business food waste

Turning food waste into business opportunity

Did you know that 58% of carrots grown in the UK go to waste? For every carrot you buy, another one was thrown away. It’s one of the many striking facts about food waste I picked up from Tristram Stuart’s book on the subject. A third of the food we buy in Britain never gets eaten, and that’s just at the household level. More food is thrown away at the retail and distribution level, right back to the farm. It’s a waste of money, energy and land, and rather perverse in a world where many people don’t have enough to eat – Britain and its food banks included.

There are all sorts of ways to address the problem, from changing consumer behaviour to relaxing EU regulations. Today I just wanted to highlight two small businesses that have spotted a business opportunity in food waste and done something proactive and innovative about it.

The first is Rubies in the Rubble. They’re based near Spitalfields market, one of the country’s biggest wholesale markets for fruit and vegetables, and it produces 200 tonnes of waste every week. Rubies in the Rubble buy up surplus stock that would otherwise be thrown away at the end of the day, and take it to their kitchen next door. There it gets turned into jams, chutneys and pickles, sold at delis around London and the South East, as well as Waitrose supermarkets. They also buy up ‘outgrade’ produce – fruits and vegetables that are perfectly edible and tasty but don’t meet the supermarkets’ strict standards on size, shape and appearance.

“Preserves are what we make, by hand and with care,” the company says, but the word “also sums up our mission: to Preserve, to Serve, and to Save.” Rubies in the Rubble also aims to employ those struggling to find work, offering them training and adding a social element to their business.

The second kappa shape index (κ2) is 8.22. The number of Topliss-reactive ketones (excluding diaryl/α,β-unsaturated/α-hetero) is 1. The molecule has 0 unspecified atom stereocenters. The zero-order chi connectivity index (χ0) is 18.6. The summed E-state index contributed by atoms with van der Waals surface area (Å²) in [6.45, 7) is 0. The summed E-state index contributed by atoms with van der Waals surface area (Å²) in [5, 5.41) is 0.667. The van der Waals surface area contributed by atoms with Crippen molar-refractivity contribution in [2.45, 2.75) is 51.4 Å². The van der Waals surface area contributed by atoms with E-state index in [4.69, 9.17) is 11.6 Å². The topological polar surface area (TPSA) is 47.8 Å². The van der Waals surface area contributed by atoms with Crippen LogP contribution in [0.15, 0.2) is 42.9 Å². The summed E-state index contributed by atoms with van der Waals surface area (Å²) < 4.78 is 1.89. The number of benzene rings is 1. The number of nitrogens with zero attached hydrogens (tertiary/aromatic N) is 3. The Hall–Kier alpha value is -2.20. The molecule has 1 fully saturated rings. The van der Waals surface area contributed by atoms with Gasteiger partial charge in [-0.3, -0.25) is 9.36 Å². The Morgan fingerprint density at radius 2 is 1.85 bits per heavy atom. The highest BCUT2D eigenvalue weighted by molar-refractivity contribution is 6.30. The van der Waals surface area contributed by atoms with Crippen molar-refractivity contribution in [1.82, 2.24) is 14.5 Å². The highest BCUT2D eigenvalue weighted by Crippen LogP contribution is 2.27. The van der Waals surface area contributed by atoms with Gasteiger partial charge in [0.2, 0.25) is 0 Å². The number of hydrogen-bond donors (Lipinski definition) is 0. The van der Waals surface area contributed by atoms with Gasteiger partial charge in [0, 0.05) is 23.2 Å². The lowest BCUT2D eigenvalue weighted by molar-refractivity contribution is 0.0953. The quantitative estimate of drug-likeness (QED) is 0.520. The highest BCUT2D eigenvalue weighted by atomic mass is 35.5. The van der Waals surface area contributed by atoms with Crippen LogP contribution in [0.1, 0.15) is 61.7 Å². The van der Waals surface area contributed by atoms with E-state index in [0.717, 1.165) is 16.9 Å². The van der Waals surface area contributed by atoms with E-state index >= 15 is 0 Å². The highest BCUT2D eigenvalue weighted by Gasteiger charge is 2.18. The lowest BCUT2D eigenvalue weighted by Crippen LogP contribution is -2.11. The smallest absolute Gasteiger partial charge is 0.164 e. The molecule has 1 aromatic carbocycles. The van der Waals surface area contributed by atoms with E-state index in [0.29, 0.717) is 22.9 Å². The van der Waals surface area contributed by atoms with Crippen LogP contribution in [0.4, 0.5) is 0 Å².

snactAlong similar lines, Snact is a social enterprise that seeks to tackle food waste and food poverty at the same time. They buy up surplus fruit and turn it into fruit jerky, sold as a healthy snack option on Lower Marsh Market, just down the road from my office in London. Snact is very small at the moment, just two ‘snacktivists’ interested in “creatively using food as a powerful tool to achieve positive social and environmental outcomes.” As the business grows, the plan is to recruit people who have been affected by food poverty to sell the snacts from market stalls and mobile stands, and they’ll get a share of the profits as well as their wages.

Snact is currently running a crowdfunding campaign to take their business to the next stage, improving the packaging and scaling up production. If you’d like to back the campaign and taste the goods, stop by their Crowdfunder page.

  • Also see Rejuce, which makes fresh juice from surplus fruit
  • And The Forgotten Feast, a pop-up restaurant serving food that would otherwise have been wasted

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